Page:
Forum for Science, Industry and Business

Sponsored by:     3M 
Search our Site:

 

Gene Thought to Assist Chemo May Help Cancer Thrive

16.05.2007
A gene thought to be essential in helping chemotherapy kill cancer cells, may actually help them thrive. Scientists at the Georgia Institute of Technology and the Ovarian Cancer Institute conducted a study and found that 70 percent of subjects whose tumors had mutations in the gene known as p53 and had undergone chemotherapy were still alive after five years.

Those patients whose tumors had normal p53 displayed only a 30 percent survival rate. The findings raise the possibility of a new strategy for fighting cancer - namely, developing drugs to disable the functioning of this gene in the tumors of patients undergoing chemotherapy. The results appear in the May 16 edition of the online, peer-reviewed, open-access journal PLoS ONE.

"P53 has long been recognized as a key player in directing chemotherapy-damaged cancer cells to self annihilate, but less attention has been paid to p53's role in repairing damaged cells," said John McDonald, chair of Georgia Tech's School of Biology and chief research scientist at the Ovarian Cancer Institute.

When a cell is malfunctioning or injured, the gene p53 is called into action and tries to repair the cell. If the cell can't be repaired,p53 starts a process known as apoptosis that kills the cell. It's p53's role as one of the genes involved in initiating cell death that has led cancer researchers to long believe that the gene is essential to successful chemotherapy. The idea is that p53 assists in killing the cancerous cells that the chemo treatment injures.

... more about:
»Chemo »chemotherapy »ovarian »p53 »repair »treated

But in this latest trial, Georgia Tech researchers found that p53 may be a "double-edged sword." Chemotherapy patients whose tumors had a mutated p53 gene that didn't work had a much better survival rate than those who had normal p53.

In the study, researchers took malignant and benign ovarian tumors straight from the operating room and compared their gene expression profiles. Some of the cancer patients had been treated with chemotherapy prior to surgery, and some had not. At this point researchers didn't consider whether the patients actually had malignant tumors or had been treated with chemotherapy. However, they found that the gene expression profiles of the tumors clustered the chemotherapy-treated patients into two groups: those whose profiles were similar to cancer patients who had not been treated with chemo and those whose profiles were similar to patients with benign tumors.

As they continued their analysis, they found that the main difference between the groups' genetic profiles was the gene p53. While both groups had roughly the same amount of the protein encoded by p53, the cancer group had mutations in their p53 that caused the gene's corresponding protein not to function. The benign group's p53 was normal.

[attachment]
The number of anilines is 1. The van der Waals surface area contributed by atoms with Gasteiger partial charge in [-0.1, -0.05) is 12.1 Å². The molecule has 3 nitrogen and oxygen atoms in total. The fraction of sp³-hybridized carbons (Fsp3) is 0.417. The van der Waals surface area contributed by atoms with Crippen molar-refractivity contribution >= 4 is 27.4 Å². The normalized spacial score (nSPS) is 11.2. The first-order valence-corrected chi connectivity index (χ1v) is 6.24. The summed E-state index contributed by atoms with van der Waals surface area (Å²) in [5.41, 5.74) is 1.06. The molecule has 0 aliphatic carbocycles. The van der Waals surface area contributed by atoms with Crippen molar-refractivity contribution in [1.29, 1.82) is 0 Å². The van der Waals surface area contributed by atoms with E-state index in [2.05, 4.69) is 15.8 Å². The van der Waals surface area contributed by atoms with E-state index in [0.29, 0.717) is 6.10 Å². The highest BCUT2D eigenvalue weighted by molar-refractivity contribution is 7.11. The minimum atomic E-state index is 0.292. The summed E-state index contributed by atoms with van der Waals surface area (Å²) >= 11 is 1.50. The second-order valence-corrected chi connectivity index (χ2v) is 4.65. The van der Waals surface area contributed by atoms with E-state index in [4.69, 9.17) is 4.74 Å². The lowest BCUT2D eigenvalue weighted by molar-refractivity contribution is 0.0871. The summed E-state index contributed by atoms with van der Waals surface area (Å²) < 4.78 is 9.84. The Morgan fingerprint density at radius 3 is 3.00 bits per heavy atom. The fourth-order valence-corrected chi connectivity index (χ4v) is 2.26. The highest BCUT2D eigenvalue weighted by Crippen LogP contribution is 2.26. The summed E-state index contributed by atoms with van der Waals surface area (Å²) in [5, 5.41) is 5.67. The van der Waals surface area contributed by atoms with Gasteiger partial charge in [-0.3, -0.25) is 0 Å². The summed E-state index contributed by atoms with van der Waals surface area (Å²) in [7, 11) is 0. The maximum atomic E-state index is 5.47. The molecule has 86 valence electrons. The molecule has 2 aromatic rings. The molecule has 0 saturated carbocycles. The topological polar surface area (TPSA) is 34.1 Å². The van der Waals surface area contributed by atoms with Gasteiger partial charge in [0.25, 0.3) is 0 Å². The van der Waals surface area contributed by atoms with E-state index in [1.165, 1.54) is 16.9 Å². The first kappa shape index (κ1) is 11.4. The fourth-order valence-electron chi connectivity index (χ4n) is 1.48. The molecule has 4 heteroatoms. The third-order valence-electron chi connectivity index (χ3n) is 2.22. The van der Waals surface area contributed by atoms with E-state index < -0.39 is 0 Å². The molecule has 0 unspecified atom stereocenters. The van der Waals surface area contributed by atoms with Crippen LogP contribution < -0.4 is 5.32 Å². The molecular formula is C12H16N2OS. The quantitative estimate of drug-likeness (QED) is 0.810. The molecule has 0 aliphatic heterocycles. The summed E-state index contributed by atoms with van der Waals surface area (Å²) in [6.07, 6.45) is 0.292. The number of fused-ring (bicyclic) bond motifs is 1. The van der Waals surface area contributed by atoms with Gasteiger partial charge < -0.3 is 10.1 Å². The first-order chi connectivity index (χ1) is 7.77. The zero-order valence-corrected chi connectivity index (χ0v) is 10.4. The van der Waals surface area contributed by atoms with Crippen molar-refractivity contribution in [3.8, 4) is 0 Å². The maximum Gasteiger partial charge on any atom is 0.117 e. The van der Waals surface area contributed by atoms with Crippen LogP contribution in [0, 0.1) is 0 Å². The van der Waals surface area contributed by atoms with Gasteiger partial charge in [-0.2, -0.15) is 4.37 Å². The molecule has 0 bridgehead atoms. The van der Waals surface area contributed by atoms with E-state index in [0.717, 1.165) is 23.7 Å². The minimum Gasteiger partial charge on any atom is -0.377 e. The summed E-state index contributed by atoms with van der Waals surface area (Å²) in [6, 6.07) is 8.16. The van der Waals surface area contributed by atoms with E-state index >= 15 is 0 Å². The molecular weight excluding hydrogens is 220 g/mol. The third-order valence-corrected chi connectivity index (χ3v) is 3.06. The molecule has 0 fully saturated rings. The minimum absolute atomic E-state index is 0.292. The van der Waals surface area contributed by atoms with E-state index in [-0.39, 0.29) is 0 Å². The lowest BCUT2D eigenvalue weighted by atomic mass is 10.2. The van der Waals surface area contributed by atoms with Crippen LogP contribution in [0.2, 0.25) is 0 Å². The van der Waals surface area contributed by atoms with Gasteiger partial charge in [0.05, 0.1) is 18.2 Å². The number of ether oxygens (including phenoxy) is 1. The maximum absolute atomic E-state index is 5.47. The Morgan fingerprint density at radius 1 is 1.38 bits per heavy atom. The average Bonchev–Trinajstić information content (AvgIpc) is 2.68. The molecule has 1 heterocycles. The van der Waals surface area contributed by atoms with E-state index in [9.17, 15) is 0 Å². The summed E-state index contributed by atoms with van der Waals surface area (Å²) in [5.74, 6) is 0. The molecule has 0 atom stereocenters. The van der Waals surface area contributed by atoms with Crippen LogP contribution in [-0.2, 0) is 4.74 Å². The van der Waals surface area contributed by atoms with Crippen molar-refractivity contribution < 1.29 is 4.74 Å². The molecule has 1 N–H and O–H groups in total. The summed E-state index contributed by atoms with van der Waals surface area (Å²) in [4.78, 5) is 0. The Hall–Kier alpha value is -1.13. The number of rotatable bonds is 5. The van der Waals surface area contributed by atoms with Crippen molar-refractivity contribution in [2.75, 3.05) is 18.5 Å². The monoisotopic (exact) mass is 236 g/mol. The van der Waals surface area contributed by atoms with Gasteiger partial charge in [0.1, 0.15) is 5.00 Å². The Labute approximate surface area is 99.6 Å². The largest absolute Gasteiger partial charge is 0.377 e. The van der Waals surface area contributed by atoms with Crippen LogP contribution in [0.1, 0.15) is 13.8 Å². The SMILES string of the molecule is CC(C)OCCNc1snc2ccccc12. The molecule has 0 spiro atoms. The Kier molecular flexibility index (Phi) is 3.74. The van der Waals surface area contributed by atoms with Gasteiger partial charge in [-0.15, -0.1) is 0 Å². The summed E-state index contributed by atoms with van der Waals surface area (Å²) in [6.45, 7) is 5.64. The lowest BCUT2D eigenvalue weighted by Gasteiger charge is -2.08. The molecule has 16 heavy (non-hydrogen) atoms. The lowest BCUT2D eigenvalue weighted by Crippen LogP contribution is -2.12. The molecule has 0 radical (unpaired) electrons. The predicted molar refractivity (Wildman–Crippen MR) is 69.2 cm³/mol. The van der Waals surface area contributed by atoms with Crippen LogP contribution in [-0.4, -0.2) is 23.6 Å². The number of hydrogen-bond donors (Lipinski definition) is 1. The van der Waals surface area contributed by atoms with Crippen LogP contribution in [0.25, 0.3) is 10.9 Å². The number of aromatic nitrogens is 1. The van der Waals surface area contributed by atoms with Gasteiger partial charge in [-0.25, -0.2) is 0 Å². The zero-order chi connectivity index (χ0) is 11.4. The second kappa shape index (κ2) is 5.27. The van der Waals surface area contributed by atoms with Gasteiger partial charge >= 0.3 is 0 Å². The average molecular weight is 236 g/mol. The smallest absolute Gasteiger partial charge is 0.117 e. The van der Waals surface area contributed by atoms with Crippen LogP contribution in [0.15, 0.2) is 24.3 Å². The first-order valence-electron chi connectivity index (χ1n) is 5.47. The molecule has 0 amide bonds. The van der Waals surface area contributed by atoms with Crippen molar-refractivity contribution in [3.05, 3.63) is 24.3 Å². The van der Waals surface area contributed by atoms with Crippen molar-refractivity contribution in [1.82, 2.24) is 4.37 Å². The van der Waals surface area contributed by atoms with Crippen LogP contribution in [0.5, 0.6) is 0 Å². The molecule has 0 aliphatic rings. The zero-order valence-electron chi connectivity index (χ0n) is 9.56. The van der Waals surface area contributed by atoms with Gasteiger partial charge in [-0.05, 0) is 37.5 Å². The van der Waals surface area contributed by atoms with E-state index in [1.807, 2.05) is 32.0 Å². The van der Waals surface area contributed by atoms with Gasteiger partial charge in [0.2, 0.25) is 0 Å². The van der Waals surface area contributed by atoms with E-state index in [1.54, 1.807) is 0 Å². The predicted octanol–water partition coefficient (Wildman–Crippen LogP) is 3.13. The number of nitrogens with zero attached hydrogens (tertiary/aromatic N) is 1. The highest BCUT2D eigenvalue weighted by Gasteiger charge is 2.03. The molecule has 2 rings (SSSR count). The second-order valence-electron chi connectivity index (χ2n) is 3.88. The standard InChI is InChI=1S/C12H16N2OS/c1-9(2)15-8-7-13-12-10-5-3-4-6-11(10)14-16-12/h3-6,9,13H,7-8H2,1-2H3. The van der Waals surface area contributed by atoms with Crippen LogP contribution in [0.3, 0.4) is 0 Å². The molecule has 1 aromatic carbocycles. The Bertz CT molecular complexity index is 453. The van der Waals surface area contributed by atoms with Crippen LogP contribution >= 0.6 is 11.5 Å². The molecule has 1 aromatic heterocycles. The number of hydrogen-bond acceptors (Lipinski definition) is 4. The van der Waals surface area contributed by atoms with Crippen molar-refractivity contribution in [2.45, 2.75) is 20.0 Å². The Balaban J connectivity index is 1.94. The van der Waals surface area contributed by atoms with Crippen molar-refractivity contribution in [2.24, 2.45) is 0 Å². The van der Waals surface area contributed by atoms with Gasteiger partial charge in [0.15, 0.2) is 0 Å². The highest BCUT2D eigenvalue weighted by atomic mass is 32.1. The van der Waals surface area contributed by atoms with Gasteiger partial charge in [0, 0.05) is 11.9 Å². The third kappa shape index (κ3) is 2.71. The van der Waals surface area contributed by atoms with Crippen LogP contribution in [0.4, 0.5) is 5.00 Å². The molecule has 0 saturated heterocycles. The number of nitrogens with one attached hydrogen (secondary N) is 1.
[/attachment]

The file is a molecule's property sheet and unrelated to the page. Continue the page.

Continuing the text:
Five years later, only 30 percent of the chemotherapy cancer patients clustering in the benign group were alive, while 70 percent of those clustering in the cancer group were still alive. The stage of cancer at the time of surgery had no correlation to who survived and who didn't. What did seem to have an effect was whether p53 was working or not in the chemotherapy-treated tumors.

A standard belief in cancer research is that a working p53 is essential in helping chemo patients because it turns on the killing mechanism for the cells that were damaged by chemo. But McDonald points out that p53 can also help repair damaged cells. If p53 is repairing cancer cells, that may lead to cancer recurrence.

"We think p53 may actually help some cancer cells make a comeback,"
he said. "Based on our results, we propose that p53 may help repair some of the cancer cells damaged by chemotherapy leading to tumor recurrence and explaining the higher mortality rate of patients whose tumors had a functioning p53. If we are correct, inhibiting p53 in tumors being treated with chemotherapy may substantially improve patients' long-term survival."

McDonald and colleagues are continuing to test their theory by conducting studies in cell cultures and mice. If it bears out, then disabling the gene in tumors, through medications or new genetic techniques during chemotherapy may help patients survive.

In addition to McDonald, the research team consisted of: Benedict Benigno, gynecologic oncologist and founder of the Ovarian Cancer Institute; Lilya Matyunina, Erin B. Dickerson, Nina Schubert, and Nathan J. Bowen from Georgia Tech and the Ovarian Cancer Institute; Sanjay Logani from Emory University; and Carlos Moreno from Emory's Winship Cancer Institute.